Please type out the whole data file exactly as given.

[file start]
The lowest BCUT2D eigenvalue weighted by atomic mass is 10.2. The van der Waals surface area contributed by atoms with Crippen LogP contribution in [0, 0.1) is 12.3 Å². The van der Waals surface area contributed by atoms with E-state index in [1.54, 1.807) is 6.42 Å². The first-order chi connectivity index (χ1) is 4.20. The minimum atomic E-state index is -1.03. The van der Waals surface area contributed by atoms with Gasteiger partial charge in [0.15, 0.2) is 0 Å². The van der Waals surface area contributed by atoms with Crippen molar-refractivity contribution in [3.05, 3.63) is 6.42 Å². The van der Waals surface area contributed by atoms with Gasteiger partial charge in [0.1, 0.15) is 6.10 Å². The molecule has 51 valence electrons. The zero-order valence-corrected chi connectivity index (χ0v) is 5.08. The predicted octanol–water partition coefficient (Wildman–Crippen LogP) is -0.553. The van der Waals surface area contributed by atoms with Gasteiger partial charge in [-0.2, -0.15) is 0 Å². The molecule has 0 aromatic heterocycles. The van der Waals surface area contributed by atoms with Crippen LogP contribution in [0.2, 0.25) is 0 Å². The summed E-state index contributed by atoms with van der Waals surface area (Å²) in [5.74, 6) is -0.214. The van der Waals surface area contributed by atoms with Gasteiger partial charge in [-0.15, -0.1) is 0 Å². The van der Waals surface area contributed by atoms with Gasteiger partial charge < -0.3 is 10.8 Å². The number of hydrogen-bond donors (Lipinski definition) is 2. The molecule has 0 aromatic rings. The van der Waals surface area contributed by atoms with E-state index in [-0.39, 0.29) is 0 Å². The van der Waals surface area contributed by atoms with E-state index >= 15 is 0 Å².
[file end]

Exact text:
The lowest BCUT2D eigenvalue weighted by atomic mass is 10.2. The van der Waals surface area contributed by atoms with Crippen LogP contribution in [0, 0.1) is 12.3 Å². The van der Waals surface area contributed by atoms with E-state index in [1.54, 1.807) is 6.42 Å². The first-order chi connectivity index (χ1) is 4.20. The minimum atomic E-state index is -1.03. The van der Waals surface area contributed by atoms with Gasteiger partial charge in [0.15, 0.2) is 0 Å². The van der Waals surface area contributed by atoms with Crippen molar-refractivity contribution in [3.05, 3.63) is 6.42 Å². The van der Waals surface area contributed by atoms with Gasteiger partial charge in [0.1, 0.15) is 6.10 Å². The molecule has 51 valence electrons. The zero-order valence-corrected chi connectivity index (χ0v) is 5.08. The predicted octanol–water partition coefficient (Wildman–Crippen LogP) is -0.553. The van der Waals surface area contributed by atoms with Gasteiger partial charge in [-0.2, -0.15) is 0 Å². The molecule has 0 aromatic heterocycles. The van der Waals surface area contributed by atoms with Crippen LogP contribution in [0.2, 0.25) is 0 Å². The summed E-state index contributed by atoms with van der Waals surface area (Å²) in [5.74, 6) is -0.214. The van der Waals surface area contributed by atoms with Gasteiger partial charge in [-0.15, -0.1) is 0 Å². The van der Waals surface area contributed by atoms with Gasteiger partial charge < -0.3 is 10.8 Å². The number of hydrogen-bond donors (Lipinski definition) is 2. The molecule has 0 aromatic rings. The van der Waals surface area contributed by atoms with E-state index in [-0.39, 0.29) is 0 Å². The van der Waals surface area contributed by atoms with E-state index >= 15 is 0 Å².